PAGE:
Donations are pouring in for the annual Thanksgiving Food and Clothing Drive put on by Southland Church in Steinbach.
Grace Hiebert co-coordinates the event. She says throughout the year they receive donations of food, clothing, household goods and toys. Then, a couple of weeks before Thanksgiving, two large trailers are set up in the Church parking lot. These trailers provide one last opportunity for anyone wishing to dropoff a donation.
Hiebert says the trailers will be moved to the back of the Church Tuesday evening and then the unloading can begin. Setup inside the Church will happen on Wednesday and Thursday, with the event taking place on Friday.
If recent history is any indication, there should be more than 2,500 hundred people coming to the Church on Friday seeking assistance. Hiebert says that is how many people they had last year and each year they host this event they get more traffic than the year before.
Last year, 27,000 pounds of clothing and household goods were donated. Hiebert says that is enough to fill more than 100 tables with clothing 18 inches deep, and still have boxes of clothes left over for restocking. The Church also offers dishes, furniture, toys, books, jewelry and thousands of shoes and boots.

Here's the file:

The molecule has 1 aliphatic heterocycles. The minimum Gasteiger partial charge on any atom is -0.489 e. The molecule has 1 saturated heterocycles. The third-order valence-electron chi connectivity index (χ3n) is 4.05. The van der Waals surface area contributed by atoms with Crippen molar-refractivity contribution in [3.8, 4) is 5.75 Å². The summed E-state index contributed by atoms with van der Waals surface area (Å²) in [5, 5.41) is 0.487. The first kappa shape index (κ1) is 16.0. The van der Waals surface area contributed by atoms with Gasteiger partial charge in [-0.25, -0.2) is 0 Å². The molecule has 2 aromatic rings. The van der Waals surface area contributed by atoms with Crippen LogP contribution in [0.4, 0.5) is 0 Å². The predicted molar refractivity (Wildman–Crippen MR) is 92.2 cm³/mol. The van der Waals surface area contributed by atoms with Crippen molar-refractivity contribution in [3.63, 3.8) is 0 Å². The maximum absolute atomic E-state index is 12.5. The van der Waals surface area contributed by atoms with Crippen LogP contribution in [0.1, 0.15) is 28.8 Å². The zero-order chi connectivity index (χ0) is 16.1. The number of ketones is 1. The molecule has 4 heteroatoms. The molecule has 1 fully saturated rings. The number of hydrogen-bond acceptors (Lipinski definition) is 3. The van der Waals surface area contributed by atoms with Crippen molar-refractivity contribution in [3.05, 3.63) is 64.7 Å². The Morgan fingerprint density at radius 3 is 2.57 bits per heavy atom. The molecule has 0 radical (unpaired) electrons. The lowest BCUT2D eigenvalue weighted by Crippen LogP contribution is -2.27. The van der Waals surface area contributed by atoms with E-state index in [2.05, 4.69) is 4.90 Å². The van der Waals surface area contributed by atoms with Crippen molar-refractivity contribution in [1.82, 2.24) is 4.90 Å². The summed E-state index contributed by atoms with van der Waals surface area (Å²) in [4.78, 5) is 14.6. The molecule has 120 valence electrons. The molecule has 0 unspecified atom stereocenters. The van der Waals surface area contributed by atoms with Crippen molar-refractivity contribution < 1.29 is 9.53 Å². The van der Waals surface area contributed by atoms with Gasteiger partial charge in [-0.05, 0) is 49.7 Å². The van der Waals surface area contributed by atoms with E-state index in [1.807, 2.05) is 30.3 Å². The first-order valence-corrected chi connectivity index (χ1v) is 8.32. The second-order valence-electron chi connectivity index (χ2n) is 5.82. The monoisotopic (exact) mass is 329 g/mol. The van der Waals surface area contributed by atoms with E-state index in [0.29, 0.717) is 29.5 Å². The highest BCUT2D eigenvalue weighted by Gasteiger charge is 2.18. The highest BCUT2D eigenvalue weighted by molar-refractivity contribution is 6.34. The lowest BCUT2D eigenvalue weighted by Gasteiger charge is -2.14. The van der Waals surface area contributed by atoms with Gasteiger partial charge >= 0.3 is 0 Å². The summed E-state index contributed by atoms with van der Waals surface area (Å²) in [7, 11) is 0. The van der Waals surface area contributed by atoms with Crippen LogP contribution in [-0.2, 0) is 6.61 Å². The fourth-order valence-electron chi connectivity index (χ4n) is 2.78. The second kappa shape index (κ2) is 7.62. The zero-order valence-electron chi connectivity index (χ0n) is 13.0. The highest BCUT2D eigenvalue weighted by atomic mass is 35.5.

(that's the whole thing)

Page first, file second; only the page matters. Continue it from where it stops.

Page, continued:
Hiebert says Friday's event runs from 9 am to 7 pm. Yet, she says people will start lining up already by 6 am. She notes last year more than 1,000 people came in the first half hour. Hiebert says bedding, toys and household goods usually go quickest. Last year they saw people from as far away as Thompson and The Pas.
Hiebert notes many people question why Southland does this, especially because you don't need to be involved at Southland in order to benefit on Friday.
"Because we love God and we love people," is Hiebert's response. "God tells us over and over that, we are to love the orphans and the people that don't have and the hurting and the broken."
Hiebert has a few reminders for those coming out on Friday. She says each family is allowed to fill one garbage bag with clothing and is allowed one hamper. Last year approximately 1,500 hampers were distributed.
According to Hiebert, it takes the help of more than 1,000 volunteers to pull off this event.